The life of a Mount Washington Observatory Summer Summit Intern

2019-06-16 10:01:13.000 – John King, Summit Intern


Insert a modified quote from “Good Morning Vietnam” here: “Gooooood morning Mount Washington!”  As exciting the weather is up on the highest peak in the northeast, the life of an intern can be just as exciting. Interns are delegated several responsibilities that make their lives an exciting and amazing experience. From de-icing in the summer to writing the evening 48-hour higher summit forecast, and a summer long research project, the life of an intern is like none other and you as a reader are going to experience what it is like to be one of us during the summer at the “home of the world’s worst weather”.

The phrase “early to bed, early to rise” is the lifestyle here at the observatory with a 9pm bedtime and the starting gates for an intern may kick open with a 6:15am alarm (though some wake up even earlier). For some, an alarm that early may be miserable but when you are living life at 6,288ft above sea level, every moment is eye opening, rain, snow, fog, or in the clouds when we can’t see a thing. After arising from your bunk and grabbing your morning cup of delight prepared by our amazing volunteers, you head up to the weather room by 6:45am to receive a quick weather briefing and say goodnight to the night observer as the day crew falls in.

Throughout the day you will be completing several daily tasks. Many of these tasks are rather important as they communicate the weather conditions to the public so recreation enthusiasts know what they could be encountering on Mount Washington or on the higher summits. These conditions are expressed in the 48 hour forecast that gets recorded at 4am by the night observer and at 4pm by you the intern.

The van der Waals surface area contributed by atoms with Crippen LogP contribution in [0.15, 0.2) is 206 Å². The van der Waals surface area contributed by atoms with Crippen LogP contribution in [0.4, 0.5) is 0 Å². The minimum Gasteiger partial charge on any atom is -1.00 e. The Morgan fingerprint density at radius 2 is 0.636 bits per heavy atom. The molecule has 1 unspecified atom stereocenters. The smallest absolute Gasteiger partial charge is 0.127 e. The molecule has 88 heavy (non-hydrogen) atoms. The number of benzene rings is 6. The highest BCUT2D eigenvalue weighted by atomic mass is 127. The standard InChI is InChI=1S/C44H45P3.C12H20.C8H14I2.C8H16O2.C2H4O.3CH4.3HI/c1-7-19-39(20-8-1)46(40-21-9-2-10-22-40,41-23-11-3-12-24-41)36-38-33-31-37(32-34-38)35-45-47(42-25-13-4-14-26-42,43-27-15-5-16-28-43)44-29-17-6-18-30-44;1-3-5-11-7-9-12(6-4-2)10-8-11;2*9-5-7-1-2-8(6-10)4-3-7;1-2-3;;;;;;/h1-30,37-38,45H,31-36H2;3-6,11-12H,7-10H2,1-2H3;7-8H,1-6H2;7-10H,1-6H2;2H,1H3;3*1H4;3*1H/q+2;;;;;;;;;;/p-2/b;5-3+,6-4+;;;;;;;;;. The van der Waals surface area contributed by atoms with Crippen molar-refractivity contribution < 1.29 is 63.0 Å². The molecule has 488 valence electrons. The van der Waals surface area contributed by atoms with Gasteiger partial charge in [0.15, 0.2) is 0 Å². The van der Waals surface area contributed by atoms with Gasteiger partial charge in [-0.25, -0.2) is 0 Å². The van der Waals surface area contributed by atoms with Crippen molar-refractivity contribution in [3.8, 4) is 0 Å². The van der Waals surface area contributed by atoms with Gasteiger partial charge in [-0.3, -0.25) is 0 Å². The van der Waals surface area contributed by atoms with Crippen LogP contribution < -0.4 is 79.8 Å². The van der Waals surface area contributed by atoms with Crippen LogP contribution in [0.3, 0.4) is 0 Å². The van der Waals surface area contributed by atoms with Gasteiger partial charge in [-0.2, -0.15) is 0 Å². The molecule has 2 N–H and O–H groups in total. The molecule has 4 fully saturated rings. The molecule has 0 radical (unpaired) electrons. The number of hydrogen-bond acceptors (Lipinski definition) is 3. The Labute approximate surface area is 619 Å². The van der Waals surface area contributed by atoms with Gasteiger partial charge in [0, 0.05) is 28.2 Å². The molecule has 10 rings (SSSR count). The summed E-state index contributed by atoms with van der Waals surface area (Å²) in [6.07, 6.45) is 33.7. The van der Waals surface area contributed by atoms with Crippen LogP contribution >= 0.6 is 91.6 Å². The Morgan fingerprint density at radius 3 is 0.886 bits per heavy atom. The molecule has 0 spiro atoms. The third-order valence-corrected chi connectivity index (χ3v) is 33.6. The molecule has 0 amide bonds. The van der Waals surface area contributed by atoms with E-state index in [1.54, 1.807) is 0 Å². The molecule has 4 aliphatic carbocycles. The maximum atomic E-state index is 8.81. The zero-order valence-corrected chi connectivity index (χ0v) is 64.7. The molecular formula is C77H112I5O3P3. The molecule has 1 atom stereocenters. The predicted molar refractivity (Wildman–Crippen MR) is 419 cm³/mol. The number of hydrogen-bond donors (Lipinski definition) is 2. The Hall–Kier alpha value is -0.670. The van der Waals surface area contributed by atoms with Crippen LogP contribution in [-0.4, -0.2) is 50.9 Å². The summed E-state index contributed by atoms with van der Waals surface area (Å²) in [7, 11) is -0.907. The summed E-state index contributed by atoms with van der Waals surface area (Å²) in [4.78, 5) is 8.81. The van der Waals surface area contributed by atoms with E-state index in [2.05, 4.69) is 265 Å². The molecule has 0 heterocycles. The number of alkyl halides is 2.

A big part of an intern’s daily life is their research project that spans the duration of their internship or, in some cases, past that. This project is incisive and relevant as it not only benefits the Observatory, but benefits you. These projects are rather in depth and can help advance our understanding of how things in the world work as far as the weather goes, and improve the way we are gathering information. Everything we do is hope of progression and better precision.

At the end of the day after your work is done it becomes clear that being a part of the observatory is being a part of a family. Every night at 7pm the day observers, interns, night observer, and museum attendant all sit down at a family-style dinner that is prepared by the devoted volunteers, share delicious food, and enjoy conversation with each other. Through stories, laughs we all become a family for the 8 days we spend with each other at a time. We work together, and we live together, life in extreme weather doesn’t mean life in an extreme environment. This is truly a phenomenal experience as you wake up, throw on your “Obs” logoed gear and represent 87 years of weather research and data collection.


John King, Summit Intern

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